Advanced Collaborative Emissions Study (ACES) Comprehensive Joint Industry and Government Study of NTDE Directed and Managed by HEI and CRC Emissions Characterization and Health Effects Studies of 2007 NTDE Engines Emissions Characterization Complete in 2009 Short-term Animal Studies Under Analysis Ongoing Long-term Animal Bioassay
ACES Hyrdocarbon Testing Results 14
ACES PM Testing Results 15
NTDE: Lower Particulate Emissions CARB Study: Herner et al., EST 43: , 2009, data from Table 2. Transit Buses: UDDS Test Cycle TDE NTDE Percent of TDE
PM Composition and Mass Comparisons TDE, NTDE, CNG: Lanni et al., SAE , Transit Bus. Gasoline, Steady State: Schauer et al., Aerol Sci Tech 42:210-23, Gasoline vs. TDE PM: Ahlvik 2002.
Most of the Toxic Air Contaminants in TDE are Not Found in NTDE Aniline Antimony compounds Arsenic Beryllium compounds Cadmium Chlorine (chloride) Chlorobenzene and derivatives Chromium compounds Cobalt compounds Ethylbenzene Inorganic lead Manganese Mercury 4-Nitrobiphenyl Nickel Selenium Styrene Xylene isomers and mixtures o-Xylenes p-Xylenes m-Xylenes Ullman et al, SAE , 2003
Polycyclic Aromatic Hydrocarbons Hesterberg et al., ES&T 42: , VOCs and Aldehydes NTDE: Lower for Polycyclic Aromatic Hydrocarbons and Volatile Organic Compounds (VOCs)
NTDE Reduces Emissions Across a Broad Spectrum of Compounds CategoryReduction Relative to TDE Single Ring Aromatics82% PAH79% Alkanes85% Hopanes/Steranes99% Alcohols & Organic Acids81% Nitro-PAHs81% Carbonyls98% Inorganic Ions71% Metals & Elements98% Organic Carbon96% Elemental Carbon99% Dioxins/Furans99% Khalek et al. 2010, Table 6
NTDE: Lower for Most Regulated Emissions Also Similar or Better than CNG or Gasoline Hesterberg et al., ES&T 42: , Data from Tables 1 &4. US EPA Standards. TDE (2010 Std)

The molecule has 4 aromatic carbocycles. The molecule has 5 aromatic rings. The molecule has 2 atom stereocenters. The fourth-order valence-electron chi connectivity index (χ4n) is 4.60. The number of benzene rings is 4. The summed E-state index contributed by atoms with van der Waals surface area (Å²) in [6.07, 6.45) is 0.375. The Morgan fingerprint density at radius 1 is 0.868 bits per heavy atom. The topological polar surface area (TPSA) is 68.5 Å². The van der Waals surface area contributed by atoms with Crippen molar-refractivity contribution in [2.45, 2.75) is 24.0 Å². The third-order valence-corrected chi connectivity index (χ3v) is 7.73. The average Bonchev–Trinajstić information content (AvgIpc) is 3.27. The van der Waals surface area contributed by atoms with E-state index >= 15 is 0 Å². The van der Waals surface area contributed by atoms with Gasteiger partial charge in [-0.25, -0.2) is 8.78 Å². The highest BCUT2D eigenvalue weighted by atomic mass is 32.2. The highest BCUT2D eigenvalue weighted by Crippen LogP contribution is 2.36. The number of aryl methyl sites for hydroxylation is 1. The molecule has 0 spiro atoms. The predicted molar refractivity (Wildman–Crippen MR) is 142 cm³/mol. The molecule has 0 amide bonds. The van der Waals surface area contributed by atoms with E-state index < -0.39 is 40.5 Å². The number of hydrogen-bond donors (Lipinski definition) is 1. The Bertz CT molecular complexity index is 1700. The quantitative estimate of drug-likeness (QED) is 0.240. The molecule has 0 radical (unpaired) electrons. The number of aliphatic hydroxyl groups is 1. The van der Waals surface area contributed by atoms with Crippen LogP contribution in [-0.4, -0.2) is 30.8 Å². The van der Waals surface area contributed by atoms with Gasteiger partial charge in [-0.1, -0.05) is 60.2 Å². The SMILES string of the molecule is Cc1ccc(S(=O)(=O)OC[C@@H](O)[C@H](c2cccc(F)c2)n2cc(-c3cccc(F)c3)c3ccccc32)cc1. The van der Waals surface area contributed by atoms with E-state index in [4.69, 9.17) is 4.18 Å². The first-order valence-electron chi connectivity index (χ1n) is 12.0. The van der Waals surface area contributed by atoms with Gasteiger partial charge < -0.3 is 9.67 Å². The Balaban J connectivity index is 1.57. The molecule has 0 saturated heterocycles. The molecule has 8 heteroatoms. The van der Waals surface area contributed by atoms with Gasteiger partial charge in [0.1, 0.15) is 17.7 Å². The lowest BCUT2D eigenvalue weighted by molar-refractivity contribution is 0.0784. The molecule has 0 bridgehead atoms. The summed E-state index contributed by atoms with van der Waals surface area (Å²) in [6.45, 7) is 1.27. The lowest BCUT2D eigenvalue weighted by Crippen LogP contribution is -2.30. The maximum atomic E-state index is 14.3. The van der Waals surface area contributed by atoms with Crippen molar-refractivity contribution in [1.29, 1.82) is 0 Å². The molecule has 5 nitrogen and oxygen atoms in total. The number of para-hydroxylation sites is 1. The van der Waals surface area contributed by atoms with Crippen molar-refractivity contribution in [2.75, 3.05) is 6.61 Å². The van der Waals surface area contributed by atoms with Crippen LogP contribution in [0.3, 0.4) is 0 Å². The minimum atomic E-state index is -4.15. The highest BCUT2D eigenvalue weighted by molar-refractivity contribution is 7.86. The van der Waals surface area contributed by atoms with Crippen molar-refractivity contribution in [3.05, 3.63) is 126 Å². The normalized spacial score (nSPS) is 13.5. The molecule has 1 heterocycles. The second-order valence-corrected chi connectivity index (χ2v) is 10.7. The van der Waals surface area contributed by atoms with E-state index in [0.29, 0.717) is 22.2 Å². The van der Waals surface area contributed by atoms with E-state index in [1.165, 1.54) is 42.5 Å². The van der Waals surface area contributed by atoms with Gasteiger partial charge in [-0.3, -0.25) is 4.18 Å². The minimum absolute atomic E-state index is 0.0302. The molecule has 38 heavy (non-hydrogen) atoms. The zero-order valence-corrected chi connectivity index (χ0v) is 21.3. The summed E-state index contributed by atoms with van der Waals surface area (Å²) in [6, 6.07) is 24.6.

NTDE Particulate Mass Emissions Similar to CNG and Gasoline Vehicles Hesterberg et al., EST 42 (17), 6437–6445, 2008, data from Table 1. Transit Buses Compared to CNG Vehicles Ahlvik, Vägverket, Publikation 2002: , data from Figure 12. Passenger cars Compared to Gasoline Vehicles
EC/TC Ratio for NTDE PM Similar to CNG and Gasoline Fueled Vehicles CARB Study: Holmen and Ayala, EST. 2002, 36, 5041–5050, diesel and CNG transit buses. Schauer et al. Aerosol Sci. Technol. 2008, 42, Gasoline passenger cars.
NTDE: No Acute Toxicity in Animals McDonald et al., Env Health Perspectives 112: , 2004, developed from Figures 2-4.
Clinical Toxicity Differences: TDE and NTDE TDE at high inhalation exposures in human volunteers resulted in –Abnormal thrombus formation and –Abnormal vasodilation Similar dilutions of NTDE did not produce those effects in human volunteers Barath et al. Am J Respir Crit Care Med 2009, 179, A1634. Lundback et al. Am J Respir Crit Care Med 2009, 179, A1633
Testing Results Demonstrate Fundamentally Changed Composition of NTDE PM levels in NTDE are more than 100-fold lower than in TDE NTDE is chemically very different from TDE NTDE emissions are similar to or lower than CNG or gasoline emissions Biological effects of TDE in human and animal studies are not observed with NTDE
NTDE Requires Paradigm Shift in Views On Diesels and Air Pollution NTDE provides near-zero emissions of pollutants of concern and are comparable or better than gasoline and natural gas emissions Greater than 99% reduction in PM mass and numbers NTDE PM Composition –Almost No Black Carbon or Elemental Carbon –Almost No Solid Particles –Primarily Composed of Sulfates –Near Zero Levels of other HAPs Clean Diesel is a Reality Today
Implications for New Jersey Air Quality Introduction of NTDE Will Reduce Ambient Levels of PM and HAPS and Lessen Multipollutant Exposure State Regulators and NGOs Need to Recognize the Significant Differences Between NTDE and TDE in the States Clean Air Programs and Initiatives Little Value in Additional Studies of TDE – NTDE is Available and Being Introduced Today State Programs that Accelerate the Transition to NTDE can be useful in reducing ambient pollutant levels and improving Air Quality throughout the State.